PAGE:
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I have a server that a few different coders will be using to work on various websites. Each coder will need to have access to each website.

There's two 'clean' methods I've come up with to do this but I'd rather avoid them...

  1. Each website is given it's own user/group to be owned by. The website would be stored in /home/username/www/ and I'll use Apache's suEXEC to switch between users/virtual hosts.

  2. I create one user/group on the system which each coder uses to login as. Websites can then be stored in /var/www/website.com/ and Apache will run as that user to have read/write access to the files

The obvious security benefits to point 1 is that each website is sandboxes. If one site is compromised, the other sites should be safe. The downside to this method is having multiple usernames/passwords for each coder to remember.

Point 2 means each coder has one login (the same login...) and there's less clutter (50 websites on the host means 50 new users/groups)

My ideal setup was to give each coder their own user/group. This would give them their own ~ folder for storing their stuff and, if I need to revoke a coder's access, I'd simply disable their login. This beats having to change the password for each website/coder's account.

The reason I can't rely on a version control system is that it'll rarely be used. A lot of the sites on this host will be using Joomla/Wordpress/etc.

So I'm basically looking for a clean and secure way for multiple coders to work on multiple, shared websites on the one host. What do you suggest?

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2 Answers

Allowing multiple people to edit production code is asking for a world of hurt. Use version control and deploy only tagged builds.

How you deploy build is not nearly as important as tracking the changes and being able to back out.

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For sites we could ourselves we will certainly be using version control. However, a lot of the sites will be simply using Joomla. Once that's installed and had a few customizations here and there, it won't be touched again. For that, version control seems overboard. –  ben Jan 28 '11 at 4:00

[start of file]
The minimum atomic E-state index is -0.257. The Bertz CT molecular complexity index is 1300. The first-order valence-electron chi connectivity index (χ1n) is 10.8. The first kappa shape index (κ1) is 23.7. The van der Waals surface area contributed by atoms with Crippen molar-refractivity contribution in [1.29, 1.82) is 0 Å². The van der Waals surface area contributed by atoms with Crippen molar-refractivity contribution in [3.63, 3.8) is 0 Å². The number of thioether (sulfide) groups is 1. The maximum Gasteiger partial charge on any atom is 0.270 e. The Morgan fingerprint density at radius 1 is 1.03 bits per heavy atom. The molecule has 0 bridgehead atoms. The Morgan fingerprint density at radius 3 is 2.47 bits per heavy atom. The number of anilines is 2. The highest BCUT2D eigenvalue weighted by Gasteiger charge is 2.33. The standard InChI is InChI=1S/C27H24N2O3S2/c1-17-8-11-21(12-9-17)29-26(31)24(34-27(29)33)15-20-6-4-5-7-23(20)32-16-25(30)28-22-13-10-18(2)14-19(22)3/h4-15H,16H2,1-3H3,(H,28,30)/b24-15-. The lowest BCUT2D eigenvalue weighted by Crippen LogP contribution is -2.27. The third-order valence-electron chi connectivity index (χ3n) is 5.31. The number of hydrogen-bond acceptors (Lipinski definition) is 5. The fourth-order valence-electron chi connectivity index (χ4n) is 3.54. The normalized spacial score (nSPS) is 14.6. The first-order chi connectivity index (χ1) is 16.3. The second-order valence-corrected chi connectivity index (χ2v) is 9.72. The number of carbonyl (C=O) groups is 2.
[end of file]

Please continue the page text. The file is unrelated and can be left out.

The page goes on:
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Yes. It seems overboard until the site suddenly breaks and you don't know why. –  Chris Nava Jan 28 '11 at 4:38
    
When I say "won't be touched again", I mean that literally. We have website sitting on a server that were coded months ago. No changes made so far and no changed planned. There small sites for people that want specific things. So, for those sites, I can honestly say I'm not concerned about changes being made to the point where I want to track them. –  ben Jan 28 '11 at 5:05
    
In that case, why do the coders need access at all? –  mattdm Jan 28 '11 at 5:46
    
Websites will be regularly added. Each coder needs the ability to upload the website (Joomla CMS, mainly) to the server. –  ben Jan 28 '11 at 6:10
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While I agree that version control is a fantastic option, you can pull off what your asking for by doing the following (again, pay special attention to the concerns listed about version control).

So here's an answer to your Question:

Create two users and give them the same group id

 #groupadd -g 5000 programmers
 #useradd ren
 #useradd stimpy

Edit your /etc/passwd file and change your guid for your two users:

 ren:x:505:5000::/home/ren:/bin/bash
 stimpy:x:506:5000::/home/stimpy:/bin/bash

Next, change the umask for these users so that they create all their file with rw for the group programmers

 #vi /home/ren/.bash_profile
 umask 002

Now, su to each user to see that they can both edit the same files going forward:

 #su - ren
 #vi /path/to/file.txt
 here's some content in the file

 #exit

 #su - stimpy
 #vi /path/to/file.txt
 append some more content

You'll find that when ren created the file, the ownership was ren:programmers with rw-rw-r. This will allow stimpy to also edit the file. You'll also be able to keep track of how originally create the file (but not who edited it).

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Something similar can be accomplished using the group sticky bit (chgrp programmers wwwroot; chmod 2775 wwwroot) without having to have both users with the same primary group. Instead you can just add them to the programmers group as you normally would. –  Chris Nava Jan 28 '11 at 15:17
    
+1 @Chris - I've never tried it that way. I'll test it out, thanks. –  Patrick R Jan 28 '11 at 15:21
    
I think the umask should be 002 in order to allow group write in either case. –  Chris Nava Jan 28 '11 at 15:40
    
Thanks Chris, that was a typo. the 022 is the default. update made above. –  Patrick R Jan 28 '11 at 17:24
    
@ Chris - I tried your method with chgrp and chmod g+s and really liked it. glad you pointed that out. –  Patrick R Feb 8 '11 at 20:36
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